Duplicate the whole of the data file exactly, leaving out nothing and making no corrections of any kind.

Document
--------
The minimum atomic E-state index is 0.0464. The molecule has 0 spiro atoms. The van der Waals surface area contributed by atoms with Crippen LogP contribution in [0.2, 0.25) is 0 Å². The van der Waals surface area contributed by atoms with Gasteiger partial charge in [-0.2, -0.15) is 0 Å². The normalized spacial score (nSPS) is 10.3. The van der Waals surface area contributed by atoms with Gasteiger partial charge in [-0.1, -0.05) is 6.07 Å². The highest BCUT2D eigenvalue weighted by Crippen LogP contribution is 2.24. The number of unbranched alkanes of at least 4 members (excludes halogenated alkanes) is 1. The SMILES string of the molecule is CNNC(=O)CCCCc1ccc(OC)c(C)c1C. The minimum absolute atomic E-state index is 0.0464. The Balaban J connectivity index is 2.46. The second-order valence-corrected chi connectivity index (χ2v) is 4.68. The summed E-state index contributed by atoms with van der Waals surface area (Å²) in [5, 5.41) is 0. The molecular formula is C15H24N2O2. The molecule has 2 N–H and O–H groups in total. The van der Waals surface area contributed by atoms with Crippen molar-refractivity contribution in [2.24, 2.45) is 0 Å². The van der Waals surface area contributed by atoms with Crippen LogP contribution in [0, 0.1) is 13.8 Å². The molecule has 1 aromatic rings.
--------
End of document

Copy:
The minimum atomic E-state index is 0.0464. The molecule has 0 spiro atoms. The van der Waals surface area contributed by atoms with Crippen LogP contribution in [0.2, 0.25) is 0 Å². The van der Waals surface area contributed by atoms with Gasteiger partial charge in [-0.2, -0.15) is 0 Å². The normalized spacial score (nSPS) is 10.3. The van der Waals surface area contributed by atoms with Gasteiger partial charge in [-0.1, -0.05) is 6.07 Å². The highest BCUT2D eigenvalue weighted by Crippen LogP contribution is 2.24. The number of unbranched alkanes of at least 4 members (excludes halogenated alkanes) is 1. The SMILES string of the molecule is CNNC(=O)CCCCc1ccc(OC)c(C)c1C. The minimum absolute atomic E-state index is 0.0464. The Balaban J connectivity index is 2.46. The second-order valence-corrected chi connectivity index (χ2v) is 4.68. The summed E-state index contributed by atoms with van der Waals surface area (Å²) in [5, 5.41) is 0. The molecular formula is C15H24N2O2. The molecule has 2 N–H and O–H groups in total. The van der Waals surface area contributed by atoms with Crippen molar-refractivity contribution in [2.24, 2.45) is 0 Å². The van der Waals surface area contributed by atoms with Crippen LogP contribution in [0, 0.1) is 13.8 Å². The molecule has 1 aromatic rings.